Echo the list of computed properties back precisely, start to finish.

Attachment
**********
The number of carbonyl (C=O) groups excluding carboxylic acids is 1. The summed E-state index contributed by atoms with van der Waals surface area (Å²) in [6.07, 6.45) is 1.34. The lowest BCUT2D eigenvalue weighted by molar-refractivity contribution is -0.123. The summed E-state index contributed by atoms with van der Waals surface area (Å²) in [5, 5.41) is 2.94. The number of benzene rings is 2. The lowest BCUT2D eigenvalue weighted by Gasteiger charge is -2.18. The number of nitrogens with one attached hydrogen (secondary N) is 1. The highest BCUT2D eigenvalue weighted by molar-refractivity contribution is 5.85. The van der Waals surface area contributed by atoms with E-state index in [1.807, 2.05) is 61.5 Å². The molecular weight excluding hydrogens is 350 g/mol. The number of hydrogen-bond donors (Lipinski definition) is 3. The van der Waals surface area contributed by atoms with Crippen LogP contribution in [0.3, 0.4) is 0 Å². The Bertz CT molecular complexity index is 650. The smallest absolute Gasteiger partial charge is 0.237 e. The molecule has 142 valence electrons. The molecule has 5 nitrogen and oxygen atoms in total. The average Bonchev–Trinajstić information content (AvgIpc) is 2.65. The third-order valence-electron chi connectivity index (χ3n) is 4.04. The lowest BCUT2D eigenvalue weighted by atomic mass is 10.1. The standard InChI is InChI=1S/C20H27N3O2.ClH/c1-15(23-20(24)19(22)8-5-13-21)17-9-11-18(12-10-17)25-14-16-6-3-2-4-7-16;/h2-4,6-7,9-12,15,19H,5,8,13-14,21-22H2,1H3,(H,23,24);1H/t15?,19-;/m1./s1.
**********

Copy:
The number of carbonyl (C=O) groups excluding carboxylic acids is 1. The summed E-state index contributed by atoms with van der Waals surface area (Å²) in [6.07, 6.45) is 1.34. The lowest BCUT2D eigenvalue weighted by molar-refractivity contribution is -0.123. The summed E-state index contributed by atoms with van der Waals surface area (Å²) in [5, 5.41) is 2.94. The number of benzene rings is 2. The lowest BCUT2D eigenvalue weighted by Gasteiger charge is -2.18. The number of nitrogens with one attached hydrogen (secondary N) is 1. The highest BCUT2D eigenvalue weighted by molar-refractivity contribution is 5.85. The van der Waals surface area contributed by atoms with E-state index in [1.807, 2.05) is 61.5 Å². The molecular weight excluding hydrogens is 350 g/mol. The number of hydrogen-bond donors (Lipinski definition) is 3. The van der Waals surface area contributed by atoms with Crippen LogP contribution in [0.3, 0.4) is 0 Å². The Bertz CT molecular complexity index is 650. The smallest absolute Gasteiger partial charge is 0.237 e. The molecule has 142 valence electrons. The molecule has 5 nitrogen and oxygen atoms in total. The average Bonchev–Trinajstić information content (AvgIpc) is 2.65. The third-order valence-electron chi connectivity index (χ3n) is 4.04. The lowest BCUT2D eigenvalue weighted by atomic mass is 10.1. The standard InChI is InChI=1S/C20H27N3O2.ClH/c1-15(23-20(24)19(22)8-5-13-21)17-9-11-18(12-10-17)25-14-16-6-3-2-4-7-16;/h2-4,6-7,9-12,15,19H,5,8,13-14,21-22H2,1H3,(H,23,24);1H/t15?,19-;/m1./s1.